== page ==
I do think though on so many levels it’s positive to have your views on approaches challenged if the person is kind and willing to be understanding of difference of opinion. Like you said, worthwhile explanations can help those questioning, but perhaps more importantly having to present your goals/approach means you get better at understanding it through expression. There is a huge difference between doing and teaching, so having to explain to people what you are trying to do is an extra string to your bow and will help you achieve.

    I was lucky I had Ruth on the end of an email/phone/talk, as well as my wife who was a critical friend of what I was doing but was totally supportive. A lot of people don’t have that support though and it can be daunting swimming against what is often a social tide. On a wider point it does make you realise how much societal trends around food and diet are skewed towards eating things that aren’t good for you.

    • It was a pleasure to support you on your journey Marcus. You’ve taught yourself and others so much along the way. I got filthy looks (from an over weight fellow passenger on the National Express the other day eating not one, but two Mars bars) when I dared to eat some squid lettuce wraps. Will she look on quite so critically when she’s battling her inevitable diabetes issues? I’d imagine not… Thanks for checking in. Great to have your opinions.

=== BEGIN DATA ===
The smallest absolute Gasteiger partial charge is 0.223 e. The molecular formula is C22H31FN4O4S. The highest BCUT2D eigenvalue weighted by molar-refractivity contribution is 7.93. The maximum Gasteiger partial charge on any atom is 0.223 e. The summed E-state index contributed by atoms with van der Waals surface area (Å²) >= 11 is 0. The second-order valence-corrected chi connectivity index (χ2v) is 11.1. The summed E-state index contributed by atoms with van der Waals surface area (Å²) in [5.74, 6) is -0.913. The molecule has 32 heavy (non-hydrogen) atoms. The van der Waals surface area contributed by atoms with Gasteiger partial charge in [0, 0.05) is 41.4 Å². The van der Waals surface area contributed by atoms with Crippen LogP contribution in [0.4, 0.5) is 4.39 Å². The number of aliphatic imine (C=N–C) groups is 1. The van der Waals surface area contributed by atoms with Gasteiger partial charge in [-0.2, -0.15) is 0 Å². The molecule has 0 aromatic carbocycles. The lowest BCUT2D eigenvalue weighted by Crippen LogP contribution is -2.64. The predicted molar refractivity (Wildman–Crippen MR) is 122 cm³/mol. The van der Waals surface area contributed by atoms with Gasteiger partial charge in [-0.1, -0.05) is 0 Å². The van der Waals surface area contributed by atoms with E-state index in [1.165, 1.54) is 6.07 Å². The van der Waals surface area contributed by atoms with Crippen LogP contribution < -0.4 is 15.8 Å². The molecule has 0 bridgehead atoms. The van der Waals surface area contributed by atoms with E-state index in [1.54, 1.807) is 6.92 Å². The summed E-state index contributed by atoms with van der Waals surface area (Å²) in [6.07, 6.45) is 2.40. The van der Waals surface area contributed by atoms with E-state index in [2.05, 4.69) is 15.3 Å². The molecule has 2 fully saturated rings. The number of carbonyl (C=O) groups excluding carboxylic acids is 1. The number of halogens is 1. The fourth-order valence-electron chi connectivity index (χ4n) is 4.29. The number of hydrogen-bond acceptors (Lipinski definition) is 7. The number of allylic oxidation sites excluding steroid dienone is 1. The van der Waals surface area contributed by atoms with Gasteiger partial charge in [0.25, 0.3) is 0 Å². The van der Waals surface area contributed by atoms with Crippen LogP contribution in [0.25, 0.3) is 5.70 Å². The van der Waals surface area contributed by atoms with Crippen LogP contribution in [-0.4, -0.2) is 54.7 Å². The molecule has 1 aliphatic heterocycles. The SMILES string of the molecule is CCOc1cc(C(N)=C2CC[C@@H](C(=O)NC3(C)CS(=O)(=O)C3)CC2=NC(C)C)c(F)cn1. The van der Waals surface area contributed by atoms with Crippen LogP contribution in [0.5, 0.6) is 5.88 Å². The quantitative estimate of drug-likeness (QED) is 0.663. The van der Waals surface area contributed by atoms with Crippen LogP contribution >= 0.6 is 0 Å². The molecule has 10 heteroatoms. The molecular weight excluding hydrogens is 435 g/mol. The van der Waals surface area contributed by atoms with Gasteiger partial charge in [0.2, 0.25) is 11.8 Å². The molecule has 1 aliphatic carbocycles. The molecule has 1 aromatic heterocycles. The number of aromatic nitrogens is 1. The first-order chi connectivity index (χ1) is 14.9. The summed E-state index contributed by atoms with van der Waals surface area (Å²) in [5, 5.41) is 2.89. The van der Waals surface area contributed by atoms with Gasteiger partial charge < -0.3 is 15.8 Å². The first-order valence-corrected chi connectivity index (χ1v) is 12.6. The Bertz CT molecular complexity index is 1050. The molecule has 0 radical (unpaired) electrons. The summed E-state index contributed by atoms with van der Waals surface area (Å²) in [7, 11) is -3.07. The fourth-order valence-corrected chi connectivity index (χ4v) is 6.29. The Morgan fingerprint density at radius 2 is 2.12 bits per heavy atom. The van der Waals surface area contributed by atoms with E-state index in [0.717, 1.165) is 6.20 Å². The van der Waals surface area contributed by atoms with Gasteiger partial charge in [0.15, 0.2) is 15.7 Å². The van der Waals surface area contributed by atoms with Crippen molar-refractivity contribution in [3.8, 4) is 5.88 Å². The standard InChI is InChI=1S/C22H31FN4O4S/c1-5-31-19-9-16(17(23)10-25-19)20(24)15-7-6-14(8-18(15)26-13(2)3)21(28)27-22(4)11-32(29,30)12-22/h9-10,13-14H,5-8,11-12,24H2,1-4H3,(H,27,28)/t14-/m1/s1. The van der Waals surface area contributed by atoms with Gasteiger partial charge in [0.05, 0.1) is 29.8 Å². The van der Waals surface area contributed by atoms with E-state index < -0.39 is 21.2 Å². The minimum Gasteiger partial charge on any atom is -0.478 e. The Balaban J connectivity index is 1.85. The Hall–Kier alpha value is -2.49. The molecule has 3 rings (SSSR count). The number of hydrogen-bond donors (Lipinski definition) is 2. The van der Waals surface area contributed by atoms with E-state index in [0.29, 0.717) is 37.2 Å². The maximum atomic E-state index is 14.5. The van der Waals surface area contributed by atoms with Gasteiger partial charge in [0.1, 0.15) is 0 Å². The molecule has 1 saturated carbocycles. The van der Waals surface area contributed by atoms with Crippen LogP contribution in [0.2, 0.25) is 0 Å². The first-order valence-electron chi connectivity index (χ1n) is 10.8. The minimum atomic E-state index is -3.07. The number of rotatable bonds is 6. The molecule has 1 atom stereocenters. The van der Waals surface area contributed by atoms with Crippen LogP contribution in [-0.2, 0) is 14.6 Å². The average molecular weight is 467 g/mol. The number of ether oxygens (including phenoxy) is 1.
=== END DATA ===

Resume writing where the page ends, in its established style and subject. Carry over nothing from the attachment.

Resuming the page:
2. Oooh oooh my first ever comment on your blog! Totally agree you need to have great support around you. I’m nor on the paleo diet but have been doing WW for 3 yrs (lost 3+ st) and am all about healthy eating- lots of fruit/veg/lean protien. I do eat ‘junk’ but when I do it’s a treat. I think we’ve gotten into the habit of having what we want when we want it and that’s just not a good idea. So when I do have a chocolate bar or cake it really is a treat- one I only allow myself once a month if that! It’s yummy and I enjoy it much more for it.

    I gave up bread last week- am a total addict! I made this decision while hubs was in Tel Aviv for work. Imagine his shock when he came home to an empty breadbox and my proclamation that we are now a bread free house. After the initial resistance he’s totally on board as he knows it’s my gateway drug to bad eating habits. On week 2 of no bread in the house (although I have had it when I’ve gone out to lunch). It’s all about small steps for me.

    • New commenters are always so very welcome, Lindy! Hello there. There’s so much to be said on the point you raise about being grateful for our food and also the whole debate around the need v want. Well done for recognising that bread’s perhaps not the one for you and I love your tales of ‘returning husband in empty bread bin shocker’. Thanks for following, it’s great to have you on board.

  3. Pingback: This week I…(‘ve been a bad blogger but a good sister) « Let Her Eat Clean